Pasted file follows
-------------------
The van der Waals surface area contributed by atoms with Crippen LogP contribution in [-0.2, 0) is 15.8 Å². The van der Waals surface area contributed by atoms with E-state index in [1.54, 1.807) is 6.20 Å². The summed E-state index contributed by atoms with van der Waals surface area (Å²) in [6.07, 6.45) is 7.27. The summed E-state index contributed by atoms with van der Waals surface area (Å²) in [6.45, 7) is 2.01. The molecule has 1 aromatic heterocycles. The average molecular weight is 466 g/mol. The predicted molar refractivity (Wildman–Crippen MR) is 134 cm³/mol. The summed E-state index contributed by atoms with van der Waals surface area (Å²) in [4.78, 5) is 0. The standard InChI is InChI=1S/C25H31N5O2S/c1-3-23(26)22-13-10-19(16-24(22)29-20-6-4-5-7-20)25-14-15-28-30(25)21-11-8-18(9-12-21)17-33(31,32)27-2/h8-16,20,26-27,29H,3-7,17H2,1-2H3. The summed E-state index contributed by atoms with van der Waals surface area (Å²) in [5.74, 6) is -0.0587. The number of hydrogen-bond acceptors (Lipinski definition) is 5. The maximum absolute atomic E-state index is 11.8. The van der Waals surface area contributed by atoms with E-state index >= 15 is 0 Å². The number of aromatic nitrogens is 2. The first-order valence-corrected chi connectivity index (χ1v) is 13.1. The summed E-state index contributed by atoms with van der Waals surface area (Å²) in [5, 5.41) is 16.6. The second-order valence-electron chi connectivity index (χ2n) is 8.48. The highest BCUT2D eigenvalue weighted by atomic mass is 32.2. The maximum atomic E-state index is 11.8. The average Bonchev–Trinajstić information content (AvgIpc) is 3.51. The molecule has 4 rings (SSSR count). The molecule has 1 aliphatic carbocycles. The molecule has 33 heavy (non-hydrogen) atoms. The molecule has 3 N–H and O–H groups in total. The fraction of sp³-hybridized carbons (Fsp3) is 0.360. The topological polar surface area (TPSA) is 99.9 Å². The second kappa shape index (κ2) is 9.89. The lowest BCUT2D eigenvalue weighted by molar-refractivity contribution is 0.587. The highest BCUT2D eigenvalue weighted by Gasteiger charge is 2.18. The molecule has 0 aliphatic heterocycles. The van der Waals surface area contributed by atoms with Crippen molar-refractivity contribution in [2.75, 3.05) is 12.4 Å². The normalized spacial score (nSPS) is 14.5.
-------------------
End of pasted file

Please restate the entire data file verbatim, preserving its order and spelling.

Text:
The van der Waals surface area contributed by atoms with Crippen LogP contribution in [-0.2, 0) is 15.8 Å². The van der Waals surface area contributed by atoms with E-state index in [1.54, 1.807) is 6.20 Å². The summed E-state index contributed by atoms with van der Waals surface area (Å²) in [6.07, 6.45) is 7.27. The summed E-state index contributed by atoms with van der Waals surface area (Å²) in [6.45, 7) is 2.01. The molecule has 1 aromatic heterocycles. The average molecular weight is 466 g/mol. The predicted molar refractivity (Wildman–Crippen MR) is 134 cm³/mol. The summed E-state index contributed by atoms with van der Waals surface area (Å²) in [4.78, 5) is 0. The standard InChI is InChI=1S/C25H31N5O2S/c1-3-23(26)22-13-10-19(16-24(22)29-20-6-4-5-7-20)25-14-15-28-30(25)21-11-8-18(9-12-21)17-33(31,32)27-2/h8-16,20,26-27,29H,3-7,17H2,1-2H3. The summed E-state index contributed by atoms with van der Waals surface area (Å²) in [5.74, 6) is -0.0587. The number of hydrogen-bond acceptors (Lipinski definition) is 5. The maximum absolute atomic E-state index is 11.8. The van der Waals surface area contributed by atoms with E-state index >= 15 is 0 Å². The number of aromatic nitrogens is 2. The first-order valence-corrected chi connectivity index (χ1v) is 13.1. The summed E-state index contributed by atoms with van der Waals surface area (Å²) in [5, 5.41) is 16.6. The second-order valence-electron chi connectivity index (χ2n) is 8.48. The highest BCUT2D eigenvalue weighted by atomic mass is 32.2. The maximum atomic E-state index is 11.8. The average Bonchev–Trinajstić information content (AvgIpc) is 3.51. The molecule has 4 rings (SSSR count). The molecule has 1 aliphatic carbocycles. The molecule has 33 heavy (non-hydrogen) atoms. The molecule has 3 N–H and O–H groups in total. The fraction of sp³-hybridized carbons (Fsp3) is 0.360. The topological polar surface area (TPSA) is 99.9 Å². The second kappa shape index (κ2) is 9.89. The lowest BCUT2D eigenvalue weighted by molar-refractivity contribution is 0.587. The highest BCUT2D eigenvalue weighted by Gasteiger charge is 2.18. The molecule has 0 aliphatic heterocycles. The van der Waals surface area contributed by atoms with Crippen molar-refractivity contribution in [2.75, 3.05) is 12.4 Å². The normalized spacial score (nSPS) is 14.5.